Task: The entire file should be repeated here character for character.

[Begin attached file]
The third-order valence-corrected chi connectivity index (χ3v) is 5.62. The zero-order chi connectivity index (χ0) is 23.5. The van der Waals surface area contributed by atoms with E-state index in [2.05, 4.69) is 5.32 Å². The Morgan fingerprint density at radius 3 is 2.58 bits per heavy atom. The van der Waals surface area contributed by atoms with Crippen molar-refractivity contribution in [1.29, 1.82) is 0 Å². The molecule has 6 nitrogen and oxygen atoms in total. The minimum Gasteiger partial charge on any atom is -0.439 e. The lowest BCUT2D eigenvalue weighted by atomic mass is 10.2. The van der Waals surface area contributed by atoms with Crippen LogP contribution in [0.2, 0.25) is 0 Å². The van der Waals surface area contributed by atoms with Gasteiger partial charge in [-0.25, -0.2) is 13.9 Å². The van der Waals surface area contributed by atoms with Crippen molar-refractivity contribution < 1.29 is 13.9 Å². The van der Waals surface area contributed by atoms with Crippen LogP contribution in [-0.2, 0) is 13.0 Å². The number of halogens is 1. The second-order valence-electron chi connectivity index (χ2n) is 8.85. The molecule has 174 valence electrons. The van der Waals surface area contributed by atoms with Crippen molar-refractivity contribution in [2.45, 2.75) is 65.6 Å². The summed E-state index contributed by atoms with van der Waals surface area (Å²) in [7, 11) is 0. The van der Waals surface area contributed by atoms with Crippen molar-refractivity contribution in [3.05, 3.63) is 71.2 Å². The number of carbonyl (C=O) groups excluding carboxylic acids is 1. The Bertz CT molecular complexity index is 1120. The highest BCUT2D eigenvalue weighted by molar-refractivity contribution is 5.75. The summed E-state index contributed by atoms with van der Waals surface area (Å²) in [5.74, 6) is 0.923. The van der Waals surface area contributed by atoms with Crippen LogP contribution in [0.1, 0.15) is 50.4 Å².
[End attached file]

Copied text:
The third-order valence-corrected chi connectivity index (χ3v) is 5.62. The zero-order chi connectivity index (χ0) is 23.5. The van der Waals surface area contributed by atoms with E-state index in [2.05, 4.69) is 5.32 Å². The Morgan fingerprint density at radius 3 is 2.58 bits per heavy atom. The van der Waals surface area contributed by atoms with Crippen molar-refractivity contribution in [1.29, 1.82) is 0 Å². The molecule has 6 nitrogen and oxygen atoms in total. The minimum Gasteiger partial charge on any atom is -0.439 e. The lowest BCUT2D eigenvalue weighted by atomic mass is 10.2. The van der Waals surface area contributed by atoms with Crippen LogP contribution in [0.2, 0.25) is 0 Å². The van der Waals surface area contributed by atoms with Gasteiger partial charge in [-0.25, -0.2) is 13.9 Å². The van der Waals surface area contributed by atoms with Crippen molar-refractivity contribution < 1.29 is 13.9 Å². The van der Waals surface area contributed by atoms with Crippen LogP contribution in [-0.2, 0) is 13.0 Å². The number of halogens is 1. The second-order valence-electron chi connectivity index (χ2n) is 8.85. The molecule has 174 valence electrons. The van der Waals surface area contributed by atoms with Crippen molar-refractivity contribution in [2.45, 2.75) is 65.6 Å². The summed E-state index contributed by atoms with van der Waals surface area (Å²) in [7, 11) is 0. The van der Waals surface area contributed by atoms with Crippen molar-refractivity contribution in [3.05, 3.63) is 71.2 Å². The number of carbonyl (C=O) groups excluding carboxylic acids is 1. The Bertz CT molecular complexity index is 1120. The highest BCUT2D eigenvalue weighted by molar-refractivity contribution is 5.75. The summed E-state index contributed by atoms with van der Waals surface area (Å²) in [5.74, 6) is 0.923. The van der Waals surface area contributed by atoms with Crippen LogP contribution in [0.1, 0.15) is 50.4 Å².